“We’ve had no clarity.  We are working very closely with the FSOC.  We are working — we are having many conversations with the regulators in Europe.  So this is not just a U.S. issue, this is a European issue, too. And so we, among many other people, are working, are asking for advice, asking for opinions and, obviously, they just take our opinions and they may do — they may throw them out or they may adapt some of our opinions. And so it is a one-way avenue; they ask us questions, we provide them with answers and we get very little back.  And that’s how it should be.”

Larry Fink on whether BlackRock will change dramatically if considered a SIFI:

“It may change other firms more than BlackRock, Inc. (NYSE:BLK) because we’re already regulated by the Federal Reserve, we’re already regulated by the OCC, we’re regulated by the SEC, the FCA.  We’re – we are heavily regulated because when — and we also have capital set aside for operational risk. These are all components from when we did the mergers, when we purchased BGI from Barclays PLC (NYSE:BCS) (LON:BARC).  These are all part of the agreements we had with various regulators.   P&C Bank still owns 20 percent of BlackRock so we did, as a result of that, we still fall under the Federal Reserve.   And so I’m not sure what it means if I’m a SIFI because I’m already regulated by many of these entities already.  We have a great working dialogue with our regulators, very good working – and it’s constructive.  And I think one of the reasons why BlackRock, Inc. (NYSE:BLK) has been quicker to adapt in the marketplace is because we have to be – we have been adapting to the demands of our regulators.”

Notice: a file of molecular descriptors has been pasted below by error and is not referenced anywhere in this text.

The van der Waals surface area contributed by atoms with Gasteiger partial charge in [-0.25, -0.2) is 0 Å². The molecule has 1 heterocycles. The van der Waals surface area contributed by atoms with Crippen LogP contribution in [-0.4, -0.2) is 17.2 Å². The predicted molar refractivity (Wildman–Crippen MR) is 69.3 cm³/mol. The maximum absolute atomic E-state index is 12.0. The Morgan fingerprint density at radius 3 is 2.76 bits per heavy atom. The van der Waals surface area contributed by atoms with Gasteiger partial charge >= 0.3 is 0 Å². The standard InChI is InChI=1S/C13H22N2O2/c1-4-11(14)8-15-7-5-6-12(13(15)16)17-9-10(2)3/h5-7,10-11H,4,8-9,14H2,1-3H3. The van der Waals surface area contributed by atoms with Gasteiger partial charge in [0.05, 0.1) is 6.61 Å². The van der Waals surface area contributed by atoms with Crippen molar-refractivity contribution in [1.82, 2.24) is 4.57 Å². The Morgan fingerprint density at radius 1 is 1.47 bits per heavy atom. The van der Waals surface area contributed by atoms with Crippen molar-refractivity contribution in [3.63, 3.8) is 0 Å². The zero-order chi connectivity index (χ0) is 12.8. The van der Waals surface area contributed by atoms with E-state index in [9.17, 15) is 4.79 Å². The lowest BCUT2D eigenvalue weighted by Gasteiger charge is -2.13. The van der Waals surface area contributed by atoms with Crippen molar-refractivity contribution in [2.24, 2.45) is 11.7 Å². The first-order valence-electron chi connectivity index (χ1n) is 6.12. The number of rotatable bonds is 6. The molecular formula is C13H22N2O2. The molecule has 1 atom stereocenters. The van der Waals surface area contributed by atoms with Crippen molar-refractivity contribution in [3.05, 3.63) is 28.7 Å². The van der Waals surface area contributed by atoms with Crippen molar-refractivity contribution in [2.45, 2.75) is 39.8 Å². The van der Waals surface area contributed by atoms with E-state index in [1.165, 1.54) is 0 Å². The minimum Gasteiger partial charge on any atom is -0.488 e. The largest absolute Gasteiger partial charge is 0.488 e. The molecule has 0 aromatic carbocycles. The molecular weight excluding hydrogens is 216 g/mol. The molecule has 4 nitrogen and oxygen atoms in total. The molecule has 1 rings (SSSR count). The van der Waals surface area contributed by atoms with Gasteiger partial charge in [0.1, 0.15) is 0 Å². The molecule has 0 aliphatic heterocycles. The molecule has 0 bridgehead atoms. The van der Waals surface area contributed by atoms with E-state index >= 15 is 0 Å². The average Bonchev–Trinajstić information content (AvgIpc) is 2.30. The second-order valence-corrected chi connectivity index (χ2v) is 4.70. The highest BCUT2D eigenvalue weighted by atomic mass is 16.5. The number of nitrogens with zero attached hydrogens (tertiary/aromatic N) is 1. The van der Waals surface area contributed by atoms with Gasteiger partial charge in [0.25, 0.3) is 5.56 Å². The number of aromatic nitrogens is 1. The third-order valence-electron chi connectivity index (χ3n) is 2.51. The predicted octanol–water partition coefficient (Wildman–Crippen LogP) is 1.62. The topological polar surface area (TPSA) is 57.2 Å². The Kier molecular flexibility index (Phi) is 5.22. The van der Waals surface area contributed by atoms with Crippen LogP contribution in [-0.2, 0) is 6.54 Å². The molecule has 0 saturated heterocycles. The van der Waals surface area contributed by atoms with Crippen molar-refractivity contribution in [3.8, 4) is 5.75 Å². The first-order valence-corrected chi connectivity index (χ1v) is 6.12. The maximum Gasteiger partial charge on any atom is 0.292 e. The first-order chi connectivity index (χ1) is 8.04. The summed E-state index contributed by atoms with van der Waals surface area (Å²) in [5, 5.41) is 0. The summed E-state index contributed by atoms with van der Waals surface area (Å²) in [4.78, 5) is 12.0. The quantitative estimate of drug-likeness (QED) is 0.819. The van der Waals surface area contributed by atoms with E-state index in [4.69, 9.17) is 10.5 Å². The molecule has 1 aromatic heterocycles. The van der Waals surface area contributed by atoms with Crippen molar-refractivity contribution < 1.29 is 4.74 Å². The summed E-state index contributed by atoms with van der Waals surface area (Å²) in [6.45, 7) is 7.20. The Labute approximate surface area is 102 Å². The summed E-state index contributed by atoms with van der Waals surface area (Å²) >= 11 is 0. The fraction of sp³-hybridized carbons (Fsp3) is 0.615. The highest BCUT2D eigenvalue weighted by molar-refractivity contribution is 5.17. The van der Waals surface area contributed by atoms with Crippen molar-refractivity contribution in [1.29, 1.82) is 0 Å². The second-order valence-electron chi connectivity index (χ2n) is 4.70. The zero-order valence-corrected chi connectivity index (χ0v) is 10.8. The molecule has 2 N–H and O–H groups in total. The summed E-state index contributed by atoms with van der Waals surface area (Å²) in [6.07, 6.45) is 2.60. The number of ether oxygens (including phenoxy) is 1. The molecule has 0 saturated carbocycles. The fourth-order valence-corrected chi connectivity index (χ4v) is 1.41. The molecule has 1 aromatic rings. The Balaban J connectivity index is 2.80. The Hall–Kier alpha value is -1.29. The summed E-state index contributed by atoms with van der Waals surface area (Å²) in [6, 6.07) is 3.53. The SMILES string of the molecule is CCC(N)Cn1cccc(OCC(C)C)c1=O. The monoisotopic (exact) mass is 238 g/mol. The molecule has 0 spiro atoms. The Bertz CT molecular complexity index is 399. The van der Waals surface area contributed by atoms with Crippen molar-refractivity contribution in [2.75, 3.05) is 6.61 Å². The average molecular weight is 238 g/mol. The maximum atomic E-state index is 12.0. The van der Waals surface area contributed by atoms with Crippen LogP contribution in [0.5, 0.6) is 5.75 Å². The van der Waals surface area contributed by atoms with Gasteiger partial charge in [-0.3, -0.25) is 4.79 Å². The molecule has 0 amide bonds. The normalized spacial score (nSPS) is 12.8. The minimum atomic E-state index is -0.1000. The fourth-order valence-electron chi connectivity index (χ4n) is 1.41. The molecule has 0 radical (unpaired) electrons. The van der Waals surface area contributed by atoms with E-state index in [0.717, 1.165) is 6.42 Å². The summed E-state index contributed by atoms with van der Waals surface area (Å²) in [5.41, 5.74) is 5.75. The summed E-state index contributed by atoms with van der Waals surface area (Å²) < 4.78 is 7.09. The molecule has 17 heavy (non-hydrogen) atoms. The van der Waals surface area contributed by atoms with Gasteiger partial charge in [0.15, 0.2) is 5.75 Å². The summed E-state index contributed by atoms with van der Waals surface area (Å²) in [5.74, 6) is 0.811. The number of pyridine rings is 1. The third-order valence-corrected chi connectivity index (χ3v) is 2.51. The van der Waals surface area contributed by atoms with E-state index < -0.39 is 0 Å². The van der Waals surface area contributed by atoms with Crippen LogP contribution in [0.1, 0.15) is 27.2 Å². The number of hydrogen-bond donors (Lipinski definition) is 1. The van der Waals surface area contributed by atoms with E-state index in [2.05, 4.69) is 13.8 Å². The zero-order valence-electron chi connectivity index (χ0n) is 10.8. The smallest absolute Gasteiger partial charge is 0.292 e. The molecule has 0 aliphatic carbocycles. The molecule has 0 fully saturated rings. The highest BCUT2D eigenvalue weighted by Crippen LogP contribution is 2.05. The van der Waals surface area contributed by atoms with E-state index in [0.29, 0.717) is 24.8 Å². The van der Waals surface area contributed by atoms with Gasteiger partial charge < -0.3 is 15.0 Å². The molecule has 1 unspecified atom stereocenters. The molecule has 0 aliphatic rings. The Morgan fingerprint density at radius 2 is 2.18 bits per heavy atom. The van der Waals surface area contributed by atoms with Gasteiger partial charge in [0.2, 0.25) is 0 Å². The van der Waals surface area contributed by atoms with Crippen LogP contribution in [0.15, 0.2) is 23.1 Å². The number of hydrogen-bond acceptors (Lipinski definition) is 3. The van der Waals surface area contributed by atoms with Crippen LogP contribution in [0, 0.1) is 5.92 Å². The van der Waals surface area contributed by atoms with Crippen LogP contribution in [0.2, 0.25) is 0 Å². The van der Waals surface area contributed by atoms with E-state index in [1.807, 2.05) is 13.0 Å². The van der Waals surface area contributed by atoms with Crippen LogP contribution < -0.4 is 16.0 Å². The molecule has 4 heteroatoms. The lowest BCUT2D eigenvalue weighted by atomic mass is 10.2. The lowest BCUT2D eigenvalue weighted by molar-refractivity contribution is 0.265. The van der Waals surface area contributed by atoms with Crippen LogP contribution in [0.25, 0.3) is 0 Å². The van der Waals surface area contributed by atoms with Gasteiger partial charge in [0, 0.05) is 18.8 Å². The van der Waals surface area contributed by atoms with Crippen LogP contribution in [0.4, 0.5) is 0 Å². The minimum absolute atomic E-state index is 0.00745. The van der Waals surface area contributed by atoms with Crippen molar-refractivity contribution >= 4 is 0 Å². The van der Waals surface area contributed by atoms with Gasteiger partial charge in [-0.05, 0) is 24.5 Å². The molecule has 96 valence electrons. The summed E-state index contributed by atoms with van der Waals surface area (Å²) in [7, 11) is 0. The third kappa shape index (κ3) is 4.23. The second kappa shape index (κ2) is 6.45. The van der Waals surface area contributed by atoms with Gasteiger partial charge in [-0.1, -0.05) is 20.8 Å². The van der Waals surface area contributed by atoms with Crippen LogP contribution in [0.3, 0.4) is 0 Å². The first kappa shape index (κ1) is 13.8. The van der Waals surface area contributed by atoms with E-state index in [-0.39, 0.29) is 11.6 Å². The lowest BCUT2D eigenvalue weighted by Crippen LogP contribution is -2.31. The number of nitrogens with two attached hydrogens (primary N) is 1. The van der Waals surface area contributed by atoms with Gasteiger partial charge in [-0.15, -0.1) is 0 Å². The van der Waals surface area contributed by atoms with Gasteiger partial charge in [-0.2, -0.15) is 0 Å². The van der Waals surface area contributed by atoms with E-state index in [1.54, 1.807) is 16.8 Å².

Larry Fink on Europe:

“Europe also has been consistently seeing that inflation rates are way below their targeted 2 percent.  And many people think there’s deflation.  I’m not sure there’s deflation in Europe; there’s certainly disinflation and we’re seeing a declining inflation rate.  And so Europe does need a little more stimulus, because in my mind, Europe was much later, it did these policies later than the U.S.  And this is why our economy is starting to be mending and going upward.  Our stress test, if you remember, were now five years ago, when Secretary Geithner announced them and now the Europeans are doing their third and final stress test now.  So this is one of the reasons why Europe has been much slower in terms of returning to normality.”

Larry Fink on President of the European Central Bank Mario Draghi:

“Mario has done an incredible good job.  He’s been outstanding in terms of his just consistency.  Europe’s improving because the peripheral is improving.  Spain has improved dramatically from where it is, even Greece has improved under Samaras quite considerably.   Northern Europe is improving just marginally.  And, at the same time, the European banks are still deleveraging.  So, we have a serious job issue in Europe.”

Larry Fink on emerging markets:

“I think people are reevaluating their style in which they invest in emerging markets.  We saw hundreds of billions of dollars over 10 years flow into emerging markets.  In most ways people invested is in through index funds, the MSCI index funds… when China was growing at 12 percent and 10 percent, it was like the high tide; everybody rose.  All the countries did quite well.  Now, with China growing at 7 percent and there’s some big fear that they could slow down to 6 percent – you’re now